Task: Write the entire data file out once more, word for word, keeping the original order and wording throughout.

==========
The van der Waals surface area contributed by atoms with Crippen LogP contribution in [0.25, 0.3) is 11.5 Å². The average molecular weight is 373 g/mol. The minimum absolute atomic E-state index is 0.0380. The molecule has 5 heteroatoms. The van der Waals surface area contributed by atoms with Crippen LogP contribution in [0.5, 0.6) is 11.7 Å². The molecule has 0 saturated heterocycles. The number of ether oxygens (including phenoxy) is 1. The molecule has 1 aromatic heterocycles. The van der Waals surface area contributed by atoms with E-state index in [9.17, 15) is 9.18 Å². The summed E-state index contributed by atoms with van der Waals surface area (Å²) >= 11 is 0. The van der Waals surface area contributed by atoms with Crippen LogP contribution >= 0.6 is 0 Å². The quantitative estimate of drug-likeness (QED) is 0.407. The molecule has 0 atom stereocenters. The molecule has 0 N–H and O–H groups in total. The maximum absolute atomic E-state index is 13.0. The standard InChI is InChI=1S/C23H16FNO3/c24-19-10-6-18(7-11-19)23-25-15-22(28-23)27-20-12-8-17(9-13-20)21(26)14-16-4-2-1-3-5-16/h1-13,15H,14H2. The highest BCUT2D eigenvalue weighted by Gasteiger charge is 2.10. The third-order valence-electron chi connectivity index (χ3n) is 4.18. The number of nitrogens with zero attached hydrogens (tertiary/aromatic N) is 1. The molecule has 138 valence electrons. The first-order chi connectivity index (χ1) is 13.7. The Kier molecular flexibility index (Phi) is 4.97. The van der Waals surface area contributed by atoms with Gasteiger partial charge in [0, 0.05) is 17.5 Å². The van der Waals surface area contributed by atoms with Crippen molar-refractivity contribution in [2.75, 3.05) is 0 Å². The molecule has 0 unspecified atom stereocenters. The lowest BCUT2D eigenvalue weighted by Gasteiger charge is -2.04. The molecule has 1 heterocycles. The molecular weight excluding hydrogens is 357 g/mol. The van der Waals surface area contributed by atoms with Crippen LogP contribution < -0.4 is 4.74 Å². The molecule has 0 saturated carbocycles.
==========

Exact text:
The van der Waals surface area contributed by atoms with Crippen LogP contribution in [0.25, 0.3) is 11.5 Å². The average molecular weight is 373 g/mol. The minimum absolute atomic E-state index is 0.0380. The molecule has 5 heteroatoms. The van der Waals surface area contributed by atoms with Crippen LogP contribution in [0.5, 0.6) is 11.7 Å². The molecule has 0 saturated heterocycles. The number of ether oxygens (including phenoxy) is 1. The molecule has 1 aromatic heterocycles. The van der Waals surface area contributed by atoms with E-state index in [9.17, 15) is 9.18 Å². The summed E-state index contributed by atoms with van der Waals surface area (Å²) >= 11 is 0. The van der Waals surface area contributed by atoms with Crippen LogP contribution >= 0.6 is 0 Å². The quantitative estimate of drug-likeness (QED) is 0.407. The molecule has 0 atom stereocenters. The molecule has 0 N–H and O–H groups in total. The maximum absolute atomic E-state index is 13.0. The standard InChI is InChI=1S/C23H16FNO3/c24-19-10-6-18(7-11-19)23-25-15-22(28-23)27-20-12-8-17(9-13-20)21(26)14-16-4-2-1-3-5-16/h1-13,15H,14H2. The highest BCUT2D eigenvalue weighted by Gasteiger charge is 2.10. The third-order valence-electron chi connectivity index (χ3n) is 4.18. The number of nitrogens with zero attached hydrogens (tertiary/aromatic N) is 1. The molecule has 138 valence electrons. The first-order chi connectivity index (χ1) is 13.7. The Kier molecular flexibility index (Phi) is 4.97. The van der Waals surface area contributed by atoms with Gasteiger partial charge in [0, 0.05) is 17.5 Å². The van der Waals surface area contributed by atoms with Crippen molar-refractivity contribution in [2.75, 3.05) is 0 Å². The molecule has 0 unspecified atom stereocenters. The lowest BCUT2D eigenvalue weighted by Gasteiger charge is -2.04. The molecule has 1 heterocycles. The molecular weight excluding hydrogens is 357 g/mol. The van der Waals surface area contributed by atoms with Crippen LogP contribution < -0.4 is 4.74 Å². The molecule has 0 saturated carbocycles.